Time flew by. Before Margaret realized it, the archive librarian announced that it was time to close. The young man stood up, put on his coat, and walked out. Suddenly the archive librarian picked up the phone and spoke in a panicked voice. After she hung up, she rushed toward the door.
“STOP!” she yelled.
The next thing Margaret knew, a security guard came into the room. The librarian and the security guard examined the table where the young man had been sitting. She could overhear the word “stolen”. A second security guard rushed in,
“We found him in the men’s room. He still had the items on him.”
The trial began two months later; Margaret was called as a witness. The judge asked her what she had seen that day. Margaret didn’t feel she had much to add but she was able to identify the young man who had been sitting near her in the archive research room. When the young man took the stand in his defense, he told the judge that he was a graduate student. He did not have sufficient money to pay his fees. He had been recruited by an art dealer to steal an artifact for a client who was a collector of ancient Babylonian items. The temptation was too great to resist; he agreed to steal the small clay tablets.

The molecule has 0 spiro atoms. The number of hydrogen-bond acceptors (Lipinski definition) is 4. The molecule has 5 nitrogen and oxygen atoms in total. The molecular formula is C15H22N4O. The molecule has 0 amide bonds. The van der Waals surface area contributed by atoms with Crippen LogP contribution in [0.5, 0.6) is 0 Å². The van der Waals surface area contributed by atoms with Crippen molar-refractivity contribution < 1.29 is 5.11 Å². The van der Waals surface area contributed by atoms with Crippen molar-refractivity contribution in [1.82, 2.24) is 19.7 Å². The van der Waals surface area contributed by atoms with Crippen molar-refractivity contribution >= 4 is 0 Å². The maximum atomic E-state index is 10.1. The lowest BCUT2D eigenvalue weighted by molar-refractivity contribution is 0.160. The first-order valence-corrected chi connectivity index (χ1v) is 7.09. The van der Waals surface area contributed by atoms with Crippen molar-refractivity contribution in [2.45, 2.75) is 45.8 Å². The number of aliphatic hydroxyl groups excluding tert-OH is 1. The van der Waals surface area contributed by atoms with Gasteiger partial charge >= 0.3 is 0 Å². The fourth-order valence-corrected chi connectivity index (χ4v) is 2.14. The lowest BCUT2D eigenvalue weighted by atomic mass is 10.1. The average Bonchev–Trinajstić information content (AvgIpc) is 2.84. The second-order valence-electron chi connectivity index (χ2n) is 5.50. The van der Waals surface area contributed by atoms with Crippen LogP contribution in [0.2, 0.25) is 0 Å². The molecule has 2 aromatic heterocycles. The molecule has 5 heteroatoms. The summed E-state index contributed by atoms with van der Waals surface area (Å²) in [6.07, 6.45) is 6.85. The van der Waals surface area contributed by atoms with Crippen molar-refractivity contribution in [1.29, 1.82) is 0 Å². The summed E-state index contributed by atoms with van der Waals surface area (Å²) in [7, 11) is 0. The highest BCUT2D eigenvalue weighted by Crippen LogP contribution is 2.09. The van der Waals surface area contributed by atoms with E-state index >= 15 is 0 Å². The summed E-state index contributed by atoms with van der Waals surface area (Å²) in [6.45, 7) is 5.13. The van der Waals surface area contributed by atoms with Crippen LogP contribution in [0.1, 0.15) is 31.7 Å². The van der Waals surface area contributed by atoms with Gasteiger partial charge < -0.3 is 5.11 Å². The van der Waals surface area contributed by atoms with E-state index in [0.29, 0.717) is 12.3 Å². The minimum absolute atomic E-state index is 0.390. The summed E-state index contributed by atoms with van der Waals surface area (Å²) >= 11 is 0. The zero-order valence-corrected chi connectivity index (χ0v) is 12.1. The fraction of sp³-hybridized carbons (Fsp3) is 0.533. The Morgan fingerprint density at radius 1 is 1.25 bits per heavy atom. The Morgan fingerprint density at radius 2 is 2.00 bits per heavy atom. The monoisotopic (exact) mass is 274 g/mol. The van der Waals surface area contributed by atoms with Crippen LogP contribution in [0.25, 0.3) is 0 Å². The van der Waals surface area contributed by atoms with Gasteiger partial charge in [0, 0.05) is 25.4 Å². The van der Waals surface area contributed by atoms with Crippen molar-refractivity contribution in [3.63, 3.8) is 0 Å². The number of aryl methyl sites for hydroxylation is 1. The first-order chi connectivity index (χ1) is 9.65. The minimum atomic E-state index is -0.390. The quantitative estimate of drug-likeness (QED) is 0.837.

The judge sentenced the student to three months community service and a fine of five hundred dollars. Margaret felt the judge had been too lenient. In her mind, stealing and selling antiquities was the same as stealing a nation’s history and culture. Was a small fine and community service enough punishment? And what about the art dealer? Was he going to be charged?
As she filed out of the courtroom, she noticed a bedraggled woman sitting on a bench. The woman had a young baby on her lap and a diaper bag at her feet. Just at that moment, the guilty young grad student came out of the courtroom and walked up to the woman. They both began to cry. All Margaret could hear was the young man saying,
“I did it for us. I am so sorry.”